Sunday, 3 February 2013

The Wolf Man (1941)


Far from being a standard creature feature, The Wolf Man is more of a tragedy than a horror film.  Lon Chaney's Larry Talbot is very much the victim in this story; as the wolf man he can't stop what he's doing but he is wracked with guilt about it.  To add to Larry’s tragedy, Gwen (Evelyn Ankers), despite being betrothed to another, becomes very sympathetic his misfortune and cares more for him than her fiancé by the end of the film.  Evelyn is very good as Gwen, as is Claude Rains as Sir John Talbot; as Larry’s father he is very serious but always defensive of his son, not believing the fairy stories surrounding werewolves.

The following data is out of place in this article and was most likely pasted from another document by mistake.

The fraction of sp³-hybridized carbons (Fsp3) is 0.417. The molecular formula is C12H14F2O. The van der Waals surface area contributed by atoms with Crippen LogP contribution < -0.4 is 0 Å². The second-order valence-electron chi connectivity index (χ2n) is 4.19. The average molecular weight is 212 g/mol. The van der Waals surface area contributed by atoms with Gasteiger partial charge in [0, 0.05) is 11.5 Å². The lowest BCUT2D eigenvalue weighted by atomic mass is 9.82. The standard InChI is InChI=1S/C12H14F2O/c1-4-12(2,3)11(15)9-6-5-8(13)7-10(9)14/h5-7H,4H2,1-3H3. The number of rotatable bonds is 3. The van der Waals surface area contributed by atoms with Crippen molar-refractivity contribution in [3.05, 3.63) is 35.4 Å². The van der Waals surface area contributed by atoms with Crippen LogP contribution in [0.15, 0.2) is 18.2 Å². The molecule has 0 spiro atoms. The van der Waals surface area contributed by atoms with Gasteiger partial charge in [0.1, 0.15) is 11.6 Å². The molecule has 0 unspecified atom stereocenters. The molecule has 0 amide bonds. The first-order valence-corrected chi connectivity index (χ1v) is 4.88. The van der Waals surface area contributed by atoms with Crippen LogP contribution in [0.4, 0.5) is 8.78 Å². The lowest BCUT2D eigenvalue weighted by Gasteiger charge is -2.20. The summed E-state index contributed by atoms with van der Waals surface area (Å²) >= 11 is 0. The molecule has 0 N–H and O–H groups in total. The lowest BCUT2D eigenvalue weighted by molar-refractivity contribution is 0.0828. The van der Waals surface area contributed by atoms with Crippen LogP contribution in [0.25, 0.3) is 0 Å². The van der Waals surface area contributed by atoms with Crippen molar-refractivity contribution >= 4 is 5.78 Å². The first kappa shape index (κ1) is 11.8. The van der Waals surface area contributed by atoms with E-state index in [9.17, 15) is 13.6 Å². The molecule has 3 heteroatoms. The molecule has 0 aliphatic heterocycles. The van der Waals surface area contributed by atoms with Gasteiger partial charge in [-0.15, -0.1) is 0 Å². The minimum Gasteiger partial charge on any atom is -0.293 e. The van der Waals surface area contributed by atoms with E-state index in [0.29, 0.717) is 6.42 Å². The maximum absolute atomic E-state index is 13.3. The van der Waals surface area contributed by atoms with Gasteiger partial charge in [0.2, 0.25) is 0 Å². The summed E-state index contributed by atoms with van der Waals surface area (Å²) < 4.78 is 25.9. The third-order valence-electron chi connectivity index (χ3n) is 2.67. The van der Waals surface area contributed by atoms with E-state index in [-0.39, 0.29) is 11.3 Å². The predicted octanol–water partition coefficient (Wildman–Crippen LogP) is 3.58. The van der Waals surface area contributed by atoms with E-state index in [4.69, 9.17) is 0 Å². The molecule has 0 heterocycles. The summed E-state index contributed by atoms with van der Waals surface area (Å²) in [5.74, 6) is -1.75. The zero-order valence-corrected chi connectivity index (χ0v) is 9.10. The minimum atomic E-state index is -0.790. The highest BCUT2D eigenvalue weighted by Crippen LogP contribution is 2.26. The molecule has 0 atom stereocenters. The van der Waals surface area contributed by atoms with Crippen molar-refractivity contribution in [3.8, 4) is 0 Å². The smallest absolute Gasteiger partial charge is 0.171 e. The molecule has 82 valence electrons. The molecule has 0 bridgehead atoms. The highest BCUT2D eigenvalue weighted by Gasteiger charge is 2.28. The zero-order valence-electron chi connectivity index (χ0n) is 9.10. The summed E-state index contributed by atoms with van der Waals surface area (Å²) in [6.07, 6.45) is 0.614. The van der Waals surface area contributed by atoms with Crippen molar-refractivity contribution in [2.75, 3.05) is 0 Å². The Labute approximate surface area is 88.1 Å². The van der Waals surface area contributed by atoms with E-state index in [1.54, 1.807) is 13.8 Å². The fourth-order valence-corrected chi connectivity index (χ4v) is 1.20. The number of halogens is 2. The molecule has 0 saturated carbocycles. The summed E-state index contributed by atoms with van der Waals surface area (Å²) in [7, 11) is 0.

It is a very atmospheric film, with the marshes being very gloomy and misty, full of old gnarled trees.  Clearly the special effects of the transformations are not very, well, special; essentially we see his shins get hairy!  But since it’s not the effects that are the point of the film, it hardly matters.  I’ve mentioned the tragedy, but the film is also very much a fairy story also; everyone in the town seems to know about werewolves (though not believing in them), and everyone knows the rhyme: Beware the Judderman when the moon is fat! “Even a man who is pure in heart and says his prayers by night, may become a wolf when the wolfbane blooms and the autumn moon is bright.”

A great movie, full of atmosphere, well written characters, well acted, and Bela Lugosi. What else do you need?

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